My prescriptions: I think – the Chairman should have dignifiedly admitted the motion – it’s a Constitutional remedy in any case, should citizens not know the truth finally? If on subsequent investigation the charges do stand – the government wins it establishes its anti-corruption crusade, if the charges do not sustain in any case in the final voting for the impeachment (which would require approval with 2/3rd majority in both houses) would have fallen thru, then also the Government wins – on grounds of transparency and fairness! I think the Executive lost a glorious opportunity here – instead it went and established beyond doubt really, what the Opposition was trying to make out! Ironically – in the bargain, the Opposition gets just what it wanted – a burning issue for it to keep itself relevant!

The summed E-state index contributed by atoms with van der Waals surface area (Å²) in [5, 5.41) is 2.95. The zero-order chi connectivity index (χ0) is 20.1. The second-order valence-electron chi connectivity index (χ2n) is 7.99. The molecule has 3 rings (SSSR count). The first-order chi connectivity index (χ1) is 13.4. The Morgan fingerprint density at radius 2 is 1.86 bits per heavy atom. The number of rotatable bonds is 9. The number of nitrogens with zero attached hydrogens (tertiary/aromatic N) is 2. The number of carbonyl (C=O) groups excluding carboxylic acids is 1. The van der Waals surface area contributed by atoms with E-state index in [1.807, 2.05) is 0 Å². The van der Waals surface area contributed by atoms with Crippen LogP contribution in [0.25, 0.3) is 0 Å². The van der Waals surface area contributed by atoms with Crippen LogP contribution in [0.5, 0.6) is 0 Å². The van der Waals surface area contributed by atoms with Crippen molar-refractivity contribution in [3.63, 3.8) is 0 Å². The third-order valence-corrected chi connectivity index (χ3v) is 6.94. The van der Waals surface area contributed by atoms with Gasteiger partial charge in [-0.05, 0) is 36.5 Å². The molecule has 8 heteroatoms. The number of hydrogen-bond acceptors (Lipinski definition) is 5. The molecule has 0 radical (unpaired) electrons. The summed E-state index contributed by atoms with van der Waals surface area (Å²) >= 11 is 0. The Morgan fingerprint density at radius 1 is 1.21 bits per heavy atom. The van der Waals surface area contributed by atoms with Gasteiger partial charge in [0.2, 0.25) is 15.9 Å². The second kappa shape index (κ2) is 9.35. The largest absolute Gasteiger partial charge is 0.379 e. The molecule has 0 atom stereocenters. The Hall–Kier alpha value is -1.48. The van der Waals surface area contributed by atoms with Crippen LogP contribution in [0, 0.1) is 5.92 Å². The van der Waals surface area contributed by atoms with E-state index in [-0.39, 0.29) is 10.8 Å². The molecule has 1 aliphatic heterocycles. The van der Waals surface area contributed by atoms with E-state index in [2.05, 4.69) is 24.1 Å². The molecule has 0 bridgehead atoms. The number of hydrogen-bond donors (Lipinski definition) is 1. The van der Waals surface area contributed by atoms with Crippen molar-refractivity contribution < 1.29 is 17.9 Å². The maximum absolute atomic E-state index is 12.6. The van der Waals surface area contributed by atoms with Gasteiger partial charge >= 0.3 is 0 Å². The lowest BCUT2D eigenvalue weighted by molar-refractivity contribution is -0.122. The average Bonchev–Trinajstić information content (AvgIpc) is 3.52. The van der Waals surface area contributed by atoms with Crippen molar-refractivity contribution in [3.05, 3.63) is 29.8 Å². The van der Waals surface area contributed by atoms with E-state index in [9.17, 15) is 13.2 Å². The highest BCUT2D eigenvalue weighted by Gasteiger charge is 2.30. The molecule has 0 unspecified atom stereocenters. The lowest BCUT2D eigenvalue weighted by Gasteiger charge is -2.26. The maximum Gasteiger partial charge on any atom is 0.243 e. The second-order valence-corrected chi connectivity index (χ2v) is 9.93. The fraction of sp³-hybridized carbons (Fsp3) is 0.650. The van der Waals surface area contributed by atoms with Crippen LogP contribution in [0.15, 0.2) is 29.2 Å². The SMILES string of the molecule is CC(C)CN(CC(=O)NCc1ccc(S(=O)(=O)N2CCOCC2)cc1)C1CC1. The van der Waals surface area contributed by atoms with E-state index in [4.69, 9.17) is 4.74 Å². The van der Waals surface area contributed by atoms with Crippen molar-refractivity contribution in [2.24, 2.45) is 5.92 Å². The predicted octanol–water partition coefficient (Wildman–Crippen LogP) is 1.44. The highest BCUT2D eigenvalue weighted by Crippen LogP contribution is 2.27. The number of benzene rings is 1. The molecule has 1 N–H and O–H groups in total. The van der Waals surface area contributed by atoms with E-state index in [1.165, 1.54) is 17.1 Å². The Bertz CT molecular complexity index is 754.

Also, shouldn’t norms of propriety demand that the CJI recuses himself from composing the bench – now that the Opposition is going to the Supreme Court against the Chairman’s Orders? In all of this, how much precious juridical time of the Supreme Court would be expended where 55,000 cases are pending?

And in conclusion, in all of this chivalrousness of the executive – it is the Republic which lost out – its people who lost out – reduced to helpless spectators to the swashbuckling of a Quixote at his La-Mancha!